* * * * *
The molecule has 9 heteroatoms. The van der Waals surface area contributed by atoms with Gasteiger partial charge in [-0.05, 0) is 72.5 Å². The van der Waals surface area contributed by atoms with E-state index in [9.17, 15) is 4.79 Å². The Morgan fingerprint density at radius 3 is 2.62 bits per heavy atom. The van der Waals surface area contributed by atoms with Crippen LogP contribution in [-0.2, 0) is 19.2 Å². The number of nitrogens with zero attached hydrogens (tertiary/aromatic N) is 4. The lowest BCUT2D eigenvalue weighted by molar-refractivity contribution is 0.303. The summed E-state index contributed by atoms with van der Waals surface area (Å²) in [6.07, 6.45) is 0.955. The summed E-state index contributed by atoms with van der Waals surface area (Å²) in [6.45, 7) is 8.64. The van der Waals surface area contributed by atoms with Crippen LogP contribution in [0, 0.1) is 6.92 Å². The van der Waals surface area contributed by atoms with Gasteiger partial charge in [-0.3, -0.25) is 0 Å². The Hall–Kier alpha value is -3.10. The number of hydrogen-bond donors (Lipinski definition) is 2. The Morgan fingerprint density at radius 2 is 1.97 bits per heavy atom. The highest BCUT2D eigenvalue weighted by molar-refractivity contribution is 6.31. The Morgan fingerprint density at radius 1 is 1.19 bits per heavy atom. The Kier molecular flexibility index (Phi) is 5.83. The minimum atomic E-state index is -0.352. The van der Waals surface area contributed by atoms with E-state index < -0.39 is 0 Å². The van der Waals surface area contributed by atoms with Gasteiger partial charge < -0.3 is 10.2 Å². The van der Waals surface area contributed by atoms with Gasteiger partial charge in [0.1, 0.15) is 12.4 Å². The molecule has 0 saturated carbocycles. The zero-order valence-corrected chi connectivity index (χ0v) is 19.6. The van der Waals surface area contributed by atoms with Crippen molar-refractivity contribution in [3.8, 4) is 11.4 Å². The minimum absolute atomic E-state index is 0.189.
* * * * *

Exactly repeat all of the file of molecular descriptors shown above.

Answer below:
The molecule has 9 heteroatoms. The van der Waals surface area contributed by atoms with Gasteiger partial charge in [-0.05, 0) is 72.5 Å². The van der Waals surface area contributed by atoms with E-state index in [9.17, 15) is 4.79 Å². The Morgan fingerprint density at radius 3 is 2.62 bits per heavy atom. The van der Waals surface area contributed by atoms with Crippen LogP contribution in [-0.2, 0) is 19.2 Å². The number of nitrogens with zero attached hydrogens (tertiary/aromatic N) is 4. The lowest BCUT2D eigenvalue weighted by molar-refractivity contribution is 0.303. The summed E-state index contributed by atoms with van der Waals surface area (Å²) in [6.07, 6.45) is 0.955. The summed E-state index contributed by atoms with van der Waals surface area (Å²) in [6.45, 7) is 8.64. The van der Waals surface area contributed by atoms with Crippen LogP contribution in [0, 0.1) is 6.92 Å². The van der Waals surface area contributed by atoms with Gasteiger partial charge in [-0.3, -0.25) is 0 Å². The Hall–Kier alpha value is -3.10. The number of hydrogen-bond donors (Lipinski definition) is 2. The Morgan fingerprint density at radius 2 is 1.97 bits per heavy atom. The highest BCUT2D eigenvalue weighted by molar-refractivity contribution is 6.31. The Morgan fingerprint density at radius 1 is 1.19 bits per heavy atom. The Kier molecular flexibility index (Phi) is 5.83. The minimum atomic E-state index is -0.352. The van der Waals surface area contributed by atoms with E-state index < -0.39 is 0 Å². The van der Waals surface area contributed by atoms with Gasteiger partial charge < -0.3 is 10.2 Å². The van der Waals surface area contributed by atoms with Gasteiger partial charge in [0.1, 0.15) is 12.4 Å². The molecule has 0 saturated carbocycles. The zero-order valence-corrected chi connectivity index (χ0v) is 19.6. The van der Waals surface area contributed by atoms with Crippen molar-refractivity contribution in [3.8, 4) is 11.4 Å². The minimum absolute atomic E-state index is 0.189.